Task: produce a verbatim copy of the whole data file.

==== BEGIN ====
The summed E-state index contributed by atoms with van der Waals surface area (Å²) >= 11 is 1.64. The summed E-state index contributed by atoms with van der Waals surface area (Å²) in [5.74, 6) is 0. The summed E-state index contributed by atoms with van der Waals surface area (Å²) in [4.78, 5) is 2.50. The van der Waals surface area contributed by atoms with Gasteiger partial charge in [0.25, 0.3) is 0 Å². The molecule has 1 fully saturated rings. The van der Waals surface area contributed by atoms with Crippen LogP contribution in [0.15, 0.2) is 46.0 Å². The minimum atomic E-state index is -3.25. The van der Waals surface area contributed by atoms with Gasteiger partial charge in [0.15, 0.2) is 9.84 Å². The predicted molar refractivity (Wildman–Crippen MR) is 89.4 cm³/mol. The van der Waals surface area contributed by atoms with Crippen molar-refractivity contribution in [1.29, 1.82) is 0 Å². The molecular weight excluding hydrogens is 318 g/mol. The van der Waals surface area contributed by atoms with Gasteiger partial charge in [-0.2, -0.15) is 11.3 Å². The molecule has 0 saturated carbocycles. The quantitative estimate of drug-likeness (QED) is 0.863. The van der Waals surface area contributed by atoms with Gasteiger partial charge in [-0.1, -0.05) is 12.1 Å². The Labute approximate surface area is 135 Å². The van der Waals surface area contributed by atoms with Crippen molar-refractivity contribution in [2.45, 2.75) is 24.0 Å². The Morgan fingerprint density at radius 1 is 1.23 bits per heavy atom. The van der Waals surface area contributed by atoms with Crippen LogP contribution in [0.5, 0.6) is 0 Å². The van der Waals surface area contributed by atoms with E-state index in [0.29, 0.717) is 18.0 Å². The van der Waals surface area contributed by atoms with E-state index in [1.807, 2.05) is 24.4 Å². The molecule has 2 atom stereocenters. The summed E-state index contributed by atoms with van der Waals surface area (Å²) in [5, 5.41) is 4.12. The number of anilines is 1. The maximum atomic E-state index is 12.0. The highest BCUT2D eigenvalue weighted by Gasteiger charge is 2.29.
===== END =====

The summed E-state index contributed by atoms with van der Waals surface area (Å²) >= 11 is 1.64. The summed E-state index contributed by atoms with van der Waals surface area (Å²) in [5.74, 6) is 0. The summed E-state index contributed by atoms with van der Waals surface area (Å²) in [4.78, 5) is 2.50. The van der Waals surface area contributed by atoms with Gasteiger partial charge in [0.25, 0.3) is 0 Å². The molecule has 1 fully saturated rings. The van der Waals surface area contributed by atoms with Crippen LogP contribution in [0.15, 0.2) is 46.0 Å². The minimum atomic E-state index is -3.25. The van der Waals surface area contributed by atoms with Gasteiger partial charge in [0.15, 0.2) is 9.84 Å². The predicted molar refractivity (Wildman–Crippen MR) is 89.4 cm³/mol. The van der Waals surface area contributed by atoms with Crippen molar-refractivity contribution in [1.29, 1.82) is 0 Å². The molecular weight excluding hydrogens is 318 g/mol. The van der Waals surface area contributed by atoms with Gasteiger partial charge in [-0.2, -0.15) is 11.3 Å². The molecule has 0 saturated carbocycles. The quantitative estimate of drug-likeness (QED) is 0.863. The van der Waals surface area contributed by atoms with Gasteiger partial charge in [-0.1, -0.05) is 12.1 Å². The Labute approximate surface area is 135 Å². The van der Waals surface area contributed by atoms with Crippen molar-refractivity contribution in [2.45, 2.75) is 24.0 Å². The Morgan fingerprint density at radius 1 is 1.23 bits per heavy atom. The van der Waals surface area contributed by atoms with Crippen LogP contribution in [0.5, 0.6) is 0 Å². The van der Waals surface area contributed by atoms with E-state index in [0.29, 0.717) is 18.0 Å². The van der Waals surface area contributed by atoms with E-state index in [1.807, 2.05) is 24.4 Å². The molecule has 2 atom stereocenters. The summed E-state index contributed by atoms with van der Waals surface area (Å²) in [5, 5.41) is 4.12. The number of anilines is 1. The maximum atomic E-state index is 12.0. The highest BCUT2D eigenvalue weighted by Gasteiger charge is 2.29.